Connectedness can be placed within the wide-ranging genre known as ‘women’s fiction’ and features the effect that adoption has on all those involved. This book contains characters from Danby’s previous book Ignoring Gravity and although this can be read as a standalone, some readers might enjoy reading the books in sequence.

The story introduces us to Justine; she’s an artist. Her mother has recently died and Justine looks back at her life, questioning many of her decisions. Through a series of flashbacks, we are taken to 1982. Justine was studying art in Spain for a year. Knowing how hard her parents had worked to finance her trip, she refused to ask them for help when she ran out of money. Instead she struggled to survive as best she could.

Years later Justine has made a success of her life in the art world. At an exhibition she meets journalist Rose Haldane, who has been commissioned to write a piece about her.  They find they have a common bond and Justine asks Rose to help her find something precious she fears is lost.

I would describe this as a slow-burner read. It is full of beautifully rich descriptions which involve all the senses. I could see, hear and even taste many of the items that surrounded Justine. There were lots of intriguing layers too, as we were drip-fed details which lead to the denouement.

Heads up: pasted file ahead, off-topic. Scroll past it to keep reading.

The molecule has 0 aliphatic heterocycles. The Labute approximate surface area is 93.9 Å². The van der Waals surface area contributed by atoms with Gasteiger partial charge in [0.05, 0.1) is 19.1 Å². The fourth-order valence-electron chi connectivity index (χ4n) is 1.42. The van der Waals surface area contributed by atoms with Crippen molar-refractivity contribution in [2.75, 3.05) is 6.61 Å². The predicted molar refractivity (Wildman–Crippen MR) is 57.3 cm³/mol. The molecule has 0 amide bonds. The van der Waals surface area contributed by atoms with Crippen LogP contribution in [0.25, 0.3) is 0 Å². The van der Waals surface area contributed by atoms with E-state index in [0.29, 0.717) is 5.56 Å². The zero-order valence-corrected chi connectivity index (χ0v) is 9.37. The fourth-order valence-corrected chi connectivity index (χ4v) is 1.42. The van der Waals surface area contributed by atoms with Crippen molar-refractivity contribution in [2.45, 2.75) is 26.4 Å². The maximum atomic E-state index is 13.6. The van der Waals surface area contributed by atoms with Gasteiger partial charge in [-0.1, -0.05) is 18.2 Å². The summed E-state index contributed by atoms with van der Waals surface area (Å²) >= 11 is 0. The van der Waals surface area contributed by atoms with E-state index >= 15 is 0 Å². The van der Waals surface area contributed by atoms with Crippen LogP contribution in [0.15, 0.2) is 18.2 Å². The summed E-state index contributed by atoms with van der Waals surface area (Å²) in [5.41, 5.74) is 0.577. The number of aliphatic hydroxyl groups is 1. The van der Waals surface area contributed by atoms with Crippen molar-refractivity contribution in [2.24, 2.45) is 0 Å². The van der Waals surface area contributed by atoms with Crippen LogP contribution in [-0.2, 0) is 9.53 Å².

The research carried out by the author shone through with well-rounded characters and lovely touches of detail, rather like accessories which make an outfit or room feel polished. Recommended to those who appreciate a well-written story.

View all my reviews on Goodreads

Book description

Justine’s art sells around the world, but does anyone truly know her? When her mother dies, she returns to her childhood home in Yorkshire where she decides to confront her past. She asks journalist Rose Haldane to find the baby she gave away when she was an art student, but only when Rose starts to ask difficult questions does Justine truly understand what she must face.
Is Justine strong enough to admit the secrets and lies of her past? To speak aloud the deeds she has hidden for 27 years, the real inspiration for her work that sells for millions of pounds. Could the truth trash her artistic reputation? Does Justine care more about her daughter, or her art? And what will she do if her daughter hates her?
This tale of art, adoption, romance and loss moves between now and the Eighties, from London’s art world to the bleak isolated cliffs of East Yorkshire and the hot orange blossom streets of Málaga, Spain.
A family mystery for fans of Maggie O’Farrell, Lucinda Riley, Tracy Rees and Rachel Hore.

About the author

Sandra Danby is a proud Yorkshire woman, tennis nut and tea drinker. She believes a walk on the beach will cure most ills. Unlike Rose Haldane, the identity detective in her two novels, IGNORING GRAVITY and CONNECTEDNESS, Sandra is not adopted.
In the ‘Identity Detective’ series, Rose Haldane, journalist and identity detective, reunites the people lost through adoption. They are the stories you don’t see on television shows. The difficult cases. The people who cannot be found, who are thought lost forever.

Sandra Danby